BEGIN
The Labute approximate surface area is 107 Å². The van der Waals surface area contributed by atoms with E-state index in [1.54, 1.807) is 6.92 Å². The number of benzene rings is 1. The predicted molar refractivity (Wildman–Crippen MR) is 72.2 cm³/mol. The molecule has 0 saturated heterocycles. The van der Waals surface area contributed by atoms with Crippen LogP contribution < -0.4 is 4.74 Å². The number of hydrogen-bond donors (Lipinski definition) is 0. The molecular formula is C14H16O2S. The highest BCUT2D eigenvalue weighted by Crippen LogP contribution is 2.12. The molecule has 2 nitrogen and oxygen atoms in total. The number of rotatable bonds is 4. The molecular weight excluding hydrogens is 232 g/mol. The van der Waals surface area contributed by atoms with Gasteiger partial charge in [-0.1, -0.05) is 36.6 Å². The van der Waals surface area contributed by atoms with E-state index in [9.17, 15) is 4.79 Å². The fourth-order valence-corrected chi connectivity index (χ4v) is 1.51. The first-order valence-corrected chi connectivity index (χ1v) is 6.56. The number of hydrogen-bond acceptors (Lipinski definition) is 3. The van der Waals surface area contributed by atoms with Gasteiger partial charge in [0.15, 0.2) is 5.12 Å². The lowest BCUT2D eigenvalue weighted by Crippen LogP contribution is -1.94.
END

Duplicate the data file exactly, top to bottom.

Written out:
The Labute approximate surface area is 107 Å². The van der Waals surface area contributed by atoms with E-state index in [1.54, 1.807) is 6.92 Å². The number of benzene rings is 1. The predicted molar refractivity (Wildman–Crippen MR) is 72.2 cm³/mol. The molecule has 0 saturated heterocycles. The van der Waals surface area contributed by atoms with Crippen LogP contribution < -0.4 is 4.74 Å². The number of hydrogen-bond donors (Lipinski definition) is 0. The molecular formula is C14H16O2S. The highest BCUT2D eigenvalue weighted by Crippen LogP contribution is 2.12. The molecule has 2 nitrogen and oxygen atoms in total. The number of rotatable bonds is 4. The molecular weight excluding hydrogens is 232 g/mol. The van der Waals surface area contributed by atoms with Gasteiger partial charge in [-0.1, -0.05) is 36.6 Å². The van der Waals surface area contributed by atoms with E-state index in [9.17, 15) is 4.79 Å². The fourth-order valence-corrected chi connectivity index (χ4v) is 1.51. The first-order valence-corrected chi connectivity index (χ1v) is 6.56. The number of hydrogen-bond acceptors (Lipinski definition) is 3. The van der Waals surface area contributed by atoms with Gasteiger partial charge in [0.15, 0.2) is 5.12 Å². The lowest BCUT2D eigenvalue weighted by Crippen LogP contribution is -1.94.